Effectively managing any major change initiative is not an easy task. It first takes developing a deep understanding of the people involved in the change and executing a need-based change plan to ensure adoption and success.
As discussed in our last blog, the results from a change initiative are ultimately brought forth through your employees’ ability and desire to change…what we refer to as their “skill and will” to change.
Increasing an employee’s will to change can be difficult
While skills can be improved upon with coaching and training, increasing an employee’s will to change requires a deeper look into his/her preexisting thoughts, beliefs, and motivations. Taking this deeper look, you must gain an understanding of your employees’ perception of:
- The strategic value of the change: Why is this change important to the company and what value will it bring to their team and role.
- The impact of the change: To what degree an employee’s job changes and in what ways does it change.
This is why change can be difficult… it’s emotional and it’s personal. Many times, change confronts an employee with the knowledge that what they did in the past is not relevant, useful, or preferred anymore. It requires employees to change their behaviors and mindset about where they fit into the larger picture.
By taking this deeper look at the impact of the change, you may discover that the perceived value and impact of the change is significantly different across job roles. These differences should inform your change management adoption strategies to ensure the needs of all impacted employees are met.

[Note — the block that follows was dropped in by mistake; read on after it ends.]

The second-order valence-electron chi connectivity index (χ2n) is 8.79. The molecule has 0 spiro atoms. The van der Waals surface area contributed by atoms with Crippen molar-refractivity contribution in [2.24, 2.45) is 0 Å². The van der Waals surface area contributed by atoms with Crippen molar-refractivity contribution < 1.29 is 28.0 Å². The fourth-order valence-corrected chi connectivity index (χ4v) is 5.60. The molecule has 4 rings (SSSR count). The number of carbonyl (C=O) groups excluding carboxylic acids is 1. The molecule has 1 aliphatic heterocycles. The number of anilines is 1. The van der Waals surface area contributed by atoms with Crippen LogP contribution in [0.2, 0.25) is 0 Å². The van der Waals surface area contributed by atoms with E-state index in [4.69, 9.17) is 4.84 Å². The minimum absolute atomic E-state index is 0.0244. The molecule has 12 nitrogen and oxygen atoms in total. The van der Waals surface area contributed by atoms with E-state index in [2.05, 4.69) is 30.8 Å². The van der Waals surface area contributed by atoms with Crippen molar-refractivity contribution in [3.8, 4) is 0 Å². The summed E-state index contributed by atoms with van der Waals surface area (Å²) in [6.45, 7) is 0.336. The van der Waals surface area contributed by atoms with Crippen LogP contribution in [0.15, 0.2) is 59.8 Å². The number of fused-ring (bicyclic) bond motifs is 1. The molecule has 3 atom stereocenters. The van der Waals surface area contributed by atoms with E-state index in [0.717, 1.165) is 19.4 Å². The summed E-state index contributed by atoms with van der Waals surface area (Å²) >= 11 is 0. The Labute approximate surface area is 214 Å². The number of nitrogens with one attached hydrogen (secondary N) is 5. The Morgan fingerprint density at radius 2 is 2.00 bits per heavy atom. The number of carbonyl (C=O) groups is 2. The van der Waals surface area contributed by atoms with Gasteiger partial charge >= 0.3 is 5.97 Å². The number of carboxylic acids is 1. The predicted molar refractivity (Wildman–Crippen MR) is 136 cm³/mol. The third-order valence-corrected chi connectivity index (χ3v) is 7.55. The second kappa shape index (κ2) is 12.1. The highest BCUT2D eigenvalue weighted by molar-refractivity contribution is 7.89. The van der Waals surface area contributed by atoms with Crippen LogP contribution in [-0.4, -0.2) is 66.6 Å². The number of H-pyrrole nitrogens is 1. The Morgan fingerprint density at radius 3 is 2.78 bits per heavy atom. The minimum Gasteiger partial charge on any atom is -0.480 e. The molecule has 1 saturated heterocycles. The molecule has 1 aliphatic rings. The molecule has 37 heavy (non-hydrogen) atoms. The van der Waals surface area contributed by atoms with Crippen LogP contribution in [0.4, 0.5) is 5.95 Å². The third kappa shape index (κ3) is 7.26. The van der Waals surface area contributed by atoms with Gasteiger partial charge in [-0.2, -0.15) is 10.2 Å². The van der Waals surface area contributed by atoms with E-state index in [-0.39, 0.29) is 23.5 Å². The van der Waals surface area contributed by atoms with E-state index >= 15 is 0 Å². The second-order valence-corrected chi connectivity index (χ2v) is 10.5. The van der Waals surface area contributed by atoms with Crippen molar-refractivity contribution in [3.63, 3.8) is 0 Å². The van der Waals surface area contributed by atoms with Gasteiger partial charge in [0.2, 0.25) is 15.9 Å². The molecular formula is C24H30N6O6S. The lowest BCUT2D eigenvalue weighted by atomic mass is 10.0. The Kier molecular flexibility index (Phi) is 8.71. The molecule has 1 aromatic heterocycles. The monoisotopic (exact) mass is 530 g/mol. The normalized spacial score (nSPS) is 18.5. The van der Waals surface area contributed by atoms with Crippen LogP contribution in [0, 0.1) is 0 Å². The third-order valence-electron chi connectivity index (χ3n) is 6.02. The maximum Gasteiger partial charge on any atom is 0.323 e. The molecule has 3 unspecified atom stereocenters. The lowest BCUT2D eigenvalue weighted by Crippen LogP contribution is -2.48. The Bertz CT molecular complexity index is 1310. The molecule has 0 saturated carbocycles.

Failure to understand these impact differences and adjusting your change management plan accordingly will most likely lead to an increase in resistance, frustration, anxiety and ultimately to a lack of “Will” to change.
Since the impact may differ amongst varying job roles, it’s crucial to understand where different job roles fall on the value v. impact diagram before strategies are established. To the right is an example of how a change may impact various job roles differently, furthering emphasizing the need to tailor strategies to varying job roles.
Job Role 1: With a high sense of strategic value and impact felt by this group, reactions to the change may be mixed. On some days, people might be happy and excited about the change since they understand the benefit that will be derived. Other days this group may be frustrated with the difficulty of change.
Job Role 2: The employees in this job role will require a lot of attention. Since the level of impact the change has on their job is high and the value they perceive the change to have is low, odds are that this group will push back heavily.
Job Role 3: This group is not really impacted by the change so it’s unlikely that they will have a strong emotional response to it. It will still be important for this group, like any other group, to understand why the change is happening, but they shouldn’t require as much support to adopt the change.
Job Role 4: The combination of high strategic value and low impact on a job role is pretty rare amongst major change initiatives. However, if this group becomes apparent in your organization, they could serve as excellent change leaders. Since they understand the value of the change and are not occupied with heavy impacts from it, they can help engage and mentor the employees in other job roles.
It’s clear that the way change is perceived by different job roles can vary, but with a solid understanding of where each group stands in terms of their will to change, strategies can be made more relevant. If your organization is preparing for a change initiative, or you’re already in the midst of one and need a little direction, let us know, we’d love to help. Stay tuned, in our next blog we will be discussing tips for properly addressing the performance dip directly following change.